What is “Discovery” and how do I prepare for it? (Part I)
Discovery is the process whereby all of the parties exchange relevant information and evidence relating to a civil lawsuit in preparation for trial.
This process can be a lot of work for both you and your lawyer, but it is an essential step in preparing for trial and can often lead to settlement of the claim.
Step One: The Discovery Plan
The first step of Discovery is creating a discovery plan that all the parties can agree on. The Discovery Plan addresses the practical details of when and how the parties will identify, retrieve, and provide relevant documents, as well as the practical details relating to examination for discovery (discussed in Part II of this blog post). According to Rule 29.1 of the Rules of Civil Procedure, the Discovery Plan must be in writing and should include:
- The intended scope of documentary discovery;
- Dates for the service of each party’s affidavit of documents;
- Information respecting the timing, costs and manner of the production of documents by the parties and by other persons;
- The names of persons intended to be produced for oral examination for discovery and information respecting the timing and length of the examinations; and
- Any other information intended to result in the expeditious and cost-effective completion of the discovery process in a manner that is proportionate to the importance and complexity of the action.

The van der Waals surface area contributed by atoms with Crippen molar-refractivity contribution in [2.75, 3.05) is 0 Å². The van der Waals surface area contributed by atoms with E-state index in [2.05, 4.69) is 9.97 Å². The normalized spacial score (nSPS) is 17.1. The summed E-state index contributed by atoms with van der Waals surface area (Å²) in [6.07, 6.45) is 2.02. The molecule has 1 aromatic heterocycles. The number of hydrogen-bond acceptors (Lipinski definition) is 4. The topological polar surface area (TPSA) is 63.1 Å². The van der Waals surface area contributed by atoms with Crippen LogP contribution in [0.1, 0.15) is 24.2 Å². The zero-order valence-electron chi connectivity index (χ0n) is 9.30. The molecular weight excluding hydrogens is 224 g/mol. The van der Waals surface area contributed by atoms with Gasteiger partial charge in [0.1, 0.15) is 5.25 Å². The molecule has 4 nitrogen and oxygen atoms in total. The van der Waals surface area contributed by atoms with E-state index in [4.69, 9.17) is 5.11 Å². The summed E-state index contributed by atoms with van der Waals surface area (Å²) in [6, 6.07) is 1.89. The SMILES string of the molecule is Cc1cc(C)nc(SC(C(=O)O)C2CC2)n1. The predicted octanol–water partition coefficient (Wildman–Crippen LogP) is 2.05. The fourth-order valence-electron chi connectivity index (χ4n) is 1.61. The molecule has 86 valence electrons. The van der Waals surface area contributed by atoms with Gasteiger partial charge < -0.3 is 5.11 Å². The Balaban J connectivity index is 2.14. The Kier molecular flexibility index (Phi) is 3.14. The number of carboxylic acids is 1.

Your lawyer will help prepare the Discovery Plan, but your input will be needed. While the Discovery Plan is being finalized it is important that you respond promptly to any questions or requests your lawyer may have.
Step Two: The Affidavit of Documents
Each party is required to serve an Affidavit of Documents on each of the other parties in accordance with the Discovery Plan. The Affidavit of Documents contains a list of all the documents that are (i) relevant to the litigation and (ii) in your possession, control, or power (or were previously). In order to complete the Affidavit of Documents, you are required to conduct a diligent search of your records and make any necessary inquiries to ensure that all the relevant documents are listed and produced. This can be a tedious process, but it must be done properly. If any party fails to disclose or produce a relevant document that is favourable to their case, they may not later use the document at trial. If any party fails to disclose or produce a relevant document that is not favourable to their case, the Court may strike that party’s pleadings (eliminating the party’s claim or defence).
Once you have identified and retrieved all the relevant documents, they should be provided to your lawyer. Your lawyer can then prepare the Affidavit of Documents for your signature, and determine whether to claim privilege over any of the documents that you have provided. If your lawyer decides to claim privilege over a certain document it will still be listed in the Affidavit of Documents, but it will not be produced to the other party.
This article is not intended as or to be relied upon for legal advice. Consult with a lawyer for your unique situation.